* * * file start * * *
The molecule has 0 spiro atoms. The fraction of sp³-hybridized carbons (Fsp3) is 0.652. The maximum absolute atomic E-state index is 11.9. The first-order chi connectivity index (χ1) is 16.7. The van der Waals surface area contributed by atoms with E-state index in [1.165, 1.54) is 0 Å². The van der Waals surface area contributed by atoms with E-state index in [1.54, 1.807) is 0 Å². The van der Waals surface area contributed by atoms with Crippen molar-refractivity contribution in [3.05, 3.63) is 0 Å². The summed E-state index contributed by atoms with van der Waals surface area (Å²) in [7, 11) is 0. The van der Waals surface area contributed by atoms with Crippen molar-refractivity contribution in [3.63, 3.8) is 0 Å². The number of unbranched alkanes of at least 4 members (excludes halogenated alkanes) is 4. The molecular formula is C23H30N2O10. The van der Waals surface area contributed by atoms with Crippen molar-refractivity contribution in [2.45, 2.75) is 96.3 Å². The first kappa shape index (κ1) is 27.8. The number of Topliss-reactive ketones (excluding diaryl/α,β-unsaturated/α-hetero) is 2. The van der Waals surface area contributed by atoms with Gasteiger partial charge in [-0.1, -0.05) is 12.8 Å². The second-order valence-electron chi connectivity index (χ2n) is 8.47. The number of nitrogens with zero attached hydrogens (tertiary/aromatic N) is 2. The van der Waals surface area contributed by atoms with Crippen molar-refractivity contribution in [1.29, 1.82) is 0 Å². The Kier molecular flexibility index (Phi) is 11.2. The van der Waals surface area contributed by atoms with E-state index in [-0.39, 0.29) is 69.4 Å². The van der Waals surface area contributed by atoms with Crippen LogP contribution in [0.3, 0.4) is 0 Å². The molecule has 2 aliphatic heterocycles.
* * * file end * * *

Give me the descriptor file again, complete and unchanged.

The molecule has 0 spiro atoms. The fraction of sp³-hybridized carbons (Fsp3) is 0.652. The maximum absolute atomic E-state index is 11.9. The first-order chi connectivity index (χ1) is 16.7. The van der Waals surface area contributed by atoms with E-state index in [1.165, 1.54) is 0 Å². The van der Waals surface area contributed by atoms with E-state index in [1.54, 1.807) is 0 Å². The van der Waals surface area contributed by atoms with Crippen molar-refractivity contribution in [3.05, 3.63) is 0 Å². The summed E-state index contributed by atoms with van der Waals surface area (Å²) in [7, 11) is 0. The van der Waals surface area contributed by atoms with Crippen molar-refractivity contribution in [3.63, 3.8) is 0 Å². The number of unbranched alkanes of at least 4 members (excludes halogenated alkanes) is 4. The molecular formula is C23H30N2O10. The van der Waals surface area contributed by atoms with Crippen molar-refractivity contribution in [2.45, 2.75) is 96.3 Å². The first kappa shape index (κ1) is 27.8. The number of Topliss-reactive ketones (excluding diaryl/α,β-unsaturated/α-hetero) is 2. The van der Waals surface area contributed by atoms with Gasteiger partial charge in [-0.1, -0.05) is 12.8 Å². The second-order valence-electron chi connectivity index (χ2n) is 8.47. The number of nitrogens with zero attached hydrogens (tertiary/aromatic N) is 2. The van der Waals surface area contributed by atoms with Crippen molar-refractivity contribution in [1.29, 1.82) is 0 Å². The Kier molecular flexibility index (Phi) is 11.2. The van der Waals surface area contributed by atoms with E-state index in [-0.39, 0.29) is 69.4 Å². The van der Waals surface area contributed by atoms with Crippen LogP contribution in [0.3, 0.4) is 0 Å². The molecule has 2 aliphatic heterocycles.